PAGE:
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Taiwan Warns on China Drills           08/09 06:25

   

   PINGTUNG, Taiwan (AP) -- Taiwan warned Tuesday that Chinese military drills 
aren't just a rehearsal for an invasion of the self-governing island but also 
reflect ambitions to control large swaths of the western Pacific, as Taipei 
conducted its own exercises to underscore it's ready to defend itself.

   Angered by U.S. House Speaker Nancy Pelosi's recent visit to Taiwan, China 
has sent military ships and planes across the midline that separates the two 
sides in the Taiwan Strait and launched missiles into waters surrounding the 
island. The drills, which began Thursday, have disrupted flights and shipping 
in one of the busiest zones for global trade.

   Ignoring calls to calm tensions, Beijing instead extended the exercises 
without announcing when they will end.

   Taiwanese Foreign Minister Joseph Wu said that beyond aiming to annex the 
island democracy, which split with the mainland amid civil war in 1949, China 
wants to establish its dominance in the western Pacific. That would include 
controlling of the East and South China Seas via the Taiwan Strait and imposing 
a blockade to prevent the U.S. and its allies from aiding Taiwan in the event 
of an attack, he told a news conference in Taipei.

   The exercises show China's "geostrategic ambition beyond Taiwan," which 
Beijing claims as its own territory, Wu said.

   "China has no right to interfere in or alter" Taiwan's democracy or its 
interactions with other nations, he added.

   Wu's assessment of China's maneuvers was grimmer than that of other 
observers but echoed widespread concerns that Beijing is seeking to expand its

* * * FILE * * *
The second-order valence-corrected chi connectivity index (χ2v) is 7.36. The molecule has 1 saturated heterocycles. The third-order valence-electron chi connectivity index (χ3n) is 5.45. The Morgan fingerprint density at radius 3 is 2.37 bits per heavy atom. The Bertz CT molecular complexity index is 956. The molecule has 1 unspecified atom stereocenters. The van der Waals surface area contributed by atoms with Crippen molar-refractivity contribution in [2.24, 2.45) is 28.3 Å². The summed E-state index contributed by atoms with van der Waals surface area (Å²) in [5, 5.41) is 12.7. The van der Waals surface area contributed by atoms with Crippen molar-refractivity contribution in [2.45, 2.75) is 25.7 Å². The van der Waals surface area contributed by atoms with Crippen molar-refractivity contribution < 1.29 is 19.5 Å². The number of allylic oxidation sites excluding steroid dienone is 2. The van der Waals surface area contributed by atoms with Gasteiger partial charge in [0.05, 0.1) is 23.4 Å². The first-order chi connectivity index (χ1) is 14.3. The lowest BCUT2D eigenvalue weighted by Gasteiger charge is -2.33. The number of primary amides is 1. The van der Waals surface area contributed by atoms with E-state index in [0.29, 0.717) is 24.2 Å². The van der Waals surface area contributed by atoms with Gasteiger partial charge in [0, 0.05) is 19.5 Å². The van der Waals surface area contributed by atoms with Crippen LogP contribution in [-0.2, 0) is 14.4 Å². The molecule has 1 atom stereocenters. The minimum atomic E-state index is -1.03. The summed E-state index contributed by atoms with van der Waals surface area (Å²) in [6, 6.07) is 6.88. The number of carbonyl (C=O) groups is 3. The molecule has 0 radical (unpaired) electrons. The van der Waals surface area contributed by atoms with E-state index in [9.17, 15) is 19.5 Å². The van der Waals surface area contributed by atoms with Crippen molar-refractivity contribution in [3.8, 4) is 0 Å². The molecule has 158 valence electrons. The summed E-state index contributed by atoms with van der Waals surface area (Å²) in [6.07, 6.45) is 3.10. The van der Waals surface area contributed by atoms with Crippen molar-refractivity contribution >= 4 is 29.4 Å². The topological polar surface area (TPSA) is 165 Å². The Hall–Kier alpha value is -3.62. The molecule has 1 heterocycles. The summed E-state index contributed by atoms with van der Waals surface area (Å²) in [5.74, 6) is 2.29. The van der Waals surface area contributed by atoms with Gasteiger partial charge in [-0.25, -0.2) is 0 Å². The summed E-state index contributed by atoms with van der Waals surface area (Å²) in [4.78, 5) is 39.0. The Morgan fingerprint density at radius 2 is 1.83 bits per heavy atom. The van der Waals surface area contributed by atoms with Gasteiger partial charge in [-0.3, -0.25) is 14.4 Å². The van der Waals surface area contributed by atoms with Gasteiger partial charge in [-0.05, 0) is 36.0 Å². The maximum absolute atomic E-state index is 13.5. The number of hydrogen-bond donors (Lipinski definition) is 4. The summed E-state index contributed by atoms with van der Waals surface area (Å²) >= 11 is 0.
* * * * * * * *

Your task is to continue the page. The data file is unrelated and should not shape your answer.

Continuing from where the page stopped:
influence in the Pacific, where the U.S. has military bases and extensive 
treaty partnerships.

   China has said its drills were prompted by Pelosi's visit, but Wu said 
Beijing was using her trip as a pretext for intimidating moves long in the 
works. China also banned some Taiwanese food imports after the visit and cut 
off dialogue with the U.S. on a range of issues from military contacts to 
combating transnational crime and climate change.

   The U.S. has no formal diplomatic ties with Taiwan in deference to Beijing, 
but is legally bound to ensure the island can defend itself and to treat all 
threats against it as matters of grave concern. That leaves open the question 
of whether Washington would dispatch forces if China attacked Taiwan. U.S. 
President Joe Biden has said repeatedly the U.S. is bound to do so -- but staff 
members have quickly walked back those comments.

   Through its maneuvers, China has pushed closer to Taiwan's borders and may 
be seeking to establish a new normal in which it could eventually control 
access to the island's ports and airspace. But that would likely elicit a 
strong response from the military on the island, whose people strongly favor 
the status quo of de-facto independence.

   The U.S., Taipei's main backer, has also shown itself to be willing to face 
down Beijing's threats.

   Beyond the geopolitical risks, an extended crisis in the Taiwan Strait, a 
significant thoroughfare for global trade, could have major implications for 
international supply chains at a time when the world is already facing 
disruptions and uncertainty in the wake of the coronavirus pandemic and the war 
in Ukraine. In particular, Taiwan is a crucial provider of computer chips for 
the global economy, including China's high-tech sectors.

   In response to the drills, Taiwan has put its forces on alert, but has so 
far refrained from taking active counter measures.

   On Tuesday, its military held live-fire artillery drills in Pingtung County 
on its southeastern coast.

   The army will continue to train and accumulate strength to deal with the 
threat from China, said Maj, Gen. Lou Woei-jye, spokesperson for Taiwan's 8th 
Army Command. "No matter what the situation is ... this is the best way to 
defend our country."

   Taiwan, once a Japanese colony, had only loose connections to imperial China 
and then split with the mainland in 1949. Despite never having governed the 
island, China's ruling Communist Party regards it as its own territory and has 
sought to isolate it diplomatically and economically in addition to ratcheting 
up military threats.

   Washington has insisted Pelosi's visit did not change its "one China 
policy," which holds that the United States has no position on the status of 
the two sides but wants their dispute settled peacefully.

 
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